Ohio Wins $400 Million in Race to the Top Funding
The U.S. Department of Education has selected Ohio as one of the winning states to be funded in Round 2 of the Race to the Top program. Ohio will receive $400 million in Race to the Top funds during the next four years.
"Ohio has a great strategy for public schools – the Ohio Education Opportunity Act, also known as House Bill 1," said OEA President Patricia Frost-Brooks, reacting to the funding announcement. "Race to the Top dollars now give all of us the chance to implement that vision more quickly than we ever could without this funding. We have not only replaced the state’s unconstitutional system of school funding, we have also pointed the way to public school innovation and transformation."
"As president of the Ohio Education Association, I want to congratulate everyone who worked on Ohio’s application for Race to the Top funding," Frost-Brooks added. "The $400 million Ohio received will truly help all of us move our public education system from fifth to first in the nation. "
The Round 2 Race to the Top application was submitted by the Ohio Department of Education in June. In total, more than 538 Local Education Agencies, representing more than 60 percent, or about 1 million, of Ohio’s school children, agreed to participate directly in Ohio’s Race to the Top activities. Ohio was selected as a finalist in late July and a team from Ohio made a presentation and answered questions from U.S. Department of Education reviewers earlier this month.
"I’m grateful to Governor Ted Strickland and Superintendent Deborah Delisle for their tireless efforts in pursuit of this grant," Frost-Brooks said. "Also, I want to thank OEA members in local associations throughout Ohio who worked on Race to the Top. Many of them have already begun planning their next steps in this collaborative approach with school administrators."
Govenor Ted Strickland also offered thanks saying,“I give my heartfelt thanks and appreciation to our education and community partners who supported this application, and our dedicated team of education leaders who worked tirelessly on behalf of Ohio’s children.”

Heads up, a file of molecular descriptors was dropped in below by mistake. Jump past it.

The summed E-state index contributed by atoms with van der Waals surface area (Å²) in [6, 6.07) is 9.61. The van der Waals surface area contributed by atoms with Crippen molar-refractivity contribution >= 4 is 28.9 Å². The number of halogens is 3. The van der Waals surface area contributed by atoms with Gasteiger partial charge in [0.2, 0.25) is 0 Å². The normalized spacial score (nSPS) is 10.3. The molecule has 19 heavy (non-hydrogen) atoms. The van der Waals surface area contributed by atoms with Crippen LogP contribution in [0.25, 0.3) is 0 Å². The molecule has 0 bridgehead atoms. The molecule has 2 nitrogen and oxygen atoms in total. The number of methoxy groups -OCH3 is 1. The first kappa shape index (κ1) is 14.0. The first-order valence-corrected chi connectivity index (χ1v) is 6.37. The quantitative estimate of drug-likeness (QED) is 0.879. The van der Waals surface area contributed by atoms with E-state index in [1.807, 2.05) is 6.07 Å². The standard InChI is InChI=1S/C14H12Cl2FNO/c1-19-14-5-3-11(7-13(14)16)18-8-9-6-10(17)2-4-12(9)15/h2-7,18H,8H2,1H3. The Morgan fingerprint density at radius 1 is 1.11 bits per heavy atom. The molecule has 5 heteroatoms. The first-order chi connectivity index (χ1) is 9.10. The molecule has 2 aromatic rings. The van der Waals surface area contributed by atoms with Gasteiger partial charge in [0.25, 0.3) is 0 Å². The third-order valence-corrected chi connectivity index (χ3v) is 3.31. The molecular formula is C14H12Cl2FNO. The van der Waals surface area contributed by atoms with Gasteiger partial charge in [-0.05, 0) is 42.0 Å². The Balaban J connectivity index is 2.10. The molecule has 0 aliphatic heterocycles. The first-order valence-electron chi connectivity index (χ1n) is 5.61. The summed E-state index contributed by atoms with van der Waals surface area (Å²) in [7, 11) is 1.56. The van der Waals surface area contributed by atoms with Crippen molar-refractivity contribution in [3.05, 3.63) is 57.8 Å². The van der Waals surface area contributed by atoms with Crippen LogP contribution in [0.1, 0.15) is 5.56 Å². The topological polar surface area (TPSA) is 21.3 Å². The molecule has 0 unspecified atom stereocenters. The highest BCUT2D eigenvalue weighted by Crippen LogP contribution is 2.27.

Additionally, Strickland thanked U.S. Secretary of Education Arne Duncan and the Obama administration "for this opportunity to implement what I believe is a visionary education plan for Ohio’s children."
Ohio’s application built upon many of the activities of the education reform plan outlined in House Bill 1, and the priorities placed on education during the last two decades. During the creation of the Round 2 application, KidsOhio and the Ohio Grantmakers Forum, Inc. played an instrumental role in bringing together representatives from different education groups. They brought together more than 100 individuals representing 70 organizations to attend editorial and review sessions. From these experts, the Ohio Department of Education was able to add clarity, more detail and evidence to the Round 2 application.
The announcement comes as NEA President Dennis Van Roekel is on a seven-city, back-to-school tour to highlight NEA’s own efforts to help turn around low-performing schools and showcase effective teacher- and union-led school transformation efforts. Van Roekel will be in Columbus August 25.
“As I visit schools, I am witnessing what can happen when collaboration is front and center," Van Roekel said. “As the funds are distributed and implementation gets underway, we urge all the award winners to collaborate with educators and other key stakeholders—that is the only way to leverage these grants to bring sustainable change to schools. We also want the awardees to look hard at what works and what does not. We look forward to working with them to ensure great public schools for every student.”
“Our work will begin immediately with school districts and community schools which have agreed to be part of our effort to transform education in Ohio and build on the tremendous progress that has been made over the last decade,” State Superintendent of Public Instruction Deborah Delisle said. “I would like to thank the numerous individuals who helped put our application together, and the dozens of groups which supported our efforts and provided input during the creation of our application. Our collective effort has been recognized and, on behalf of Ohio’s schoolchildren, I thank each of you for your dedication to improving education.”
Frost-Brooks pledged support to OEA local associations "as they strive within their school communities to use Race to the Top dollars wisely. Together, we can shape the future, working toward world-class teaching and learning conditions for all children, regardless of where they reside.”